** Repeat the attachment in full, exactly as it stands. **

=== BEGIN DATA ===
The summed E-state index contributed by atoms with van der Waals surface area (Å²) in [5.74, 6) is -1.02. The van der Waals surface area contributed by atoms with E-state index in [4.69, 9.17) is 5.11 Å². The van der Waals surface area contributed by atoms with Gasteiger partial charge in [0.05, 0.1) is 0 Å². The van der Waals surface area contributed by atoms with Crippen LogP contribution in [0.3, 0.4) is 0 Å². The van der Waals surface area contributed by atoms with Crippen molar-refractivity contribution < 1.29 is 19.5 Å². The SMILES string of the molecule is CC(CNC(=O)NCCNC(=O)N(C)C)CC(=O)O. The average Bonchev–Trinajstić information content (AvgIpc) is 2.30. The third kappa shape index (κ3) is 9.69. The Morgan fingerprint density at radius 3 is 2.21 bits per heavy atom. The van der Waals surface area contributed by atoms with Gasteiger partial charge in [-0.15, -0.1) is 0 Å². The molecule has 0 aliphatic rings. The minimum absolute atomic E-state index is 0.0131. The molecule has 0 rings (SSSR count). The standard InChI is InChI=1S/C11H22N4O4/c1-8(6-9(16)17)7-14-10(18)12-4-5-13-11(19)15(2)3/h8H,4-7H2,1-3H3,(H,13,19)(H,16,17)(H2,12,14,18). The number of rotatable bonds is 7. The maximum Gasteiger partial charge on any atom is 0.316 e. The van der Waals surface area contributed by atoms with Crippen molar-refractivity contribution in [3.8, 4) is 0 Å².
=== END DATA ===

The summed E-state index contributed by atoms with van der Waals surface area (Å²) in [5.74, 6) is -1.02. The van der Waals surface area contributed by atoms with E-state index in [4.69, 9.17) is 5.11 Å². The van der Waals surface area contributed by atoms with Gasteiger partial charge in [0.05, 0.1) is 0 Å². The van der Waals surface area contributed by atoms with Crippen LogP contribution in [0.3, 0.4) is 0 Å². The van der Waals surface area contributed by atoms with Crippen molar-refractivity contribution < 1.29 is 19.5 Å². The SMILES string of the molecule is CC(CNC(=O)NCCNC(=O)N(C)C)CC(=O)O. The average Bonchev–Trinajstić information content (AvgIpc) is 2.30. The third kappa shape index (κ3) is 9.69. The Morgan fingerprint density at radius 3 is 2.21 bits per heavy atom. The van der Waals surface area contributed by atoms with Gasteiger partial charge in [-0.15, -0.1) is 0 Å². The molecule has 0 aliphatic rings. The minimum absolute atomic E-state index is 0.0131. The molecule has 0 rings (SSSR count). The standard InChI is InChI=1S/C11H22N4O4/c1-8(6-9(16)17)7-14-10(18)12-4-5-13-11(19)15(2)3/h8H,4-7H2,1-3H3,(H,13,19)(H,16,17)(H2,12,14,18). The number of rotatable bonds is 7. The maximum Gasteiger partial charge on any atom is 0.316 e. The van der Waals surface area contributed by atoms with Crippen molar-refractivity contribution in [3.8, 4) is 0 Å².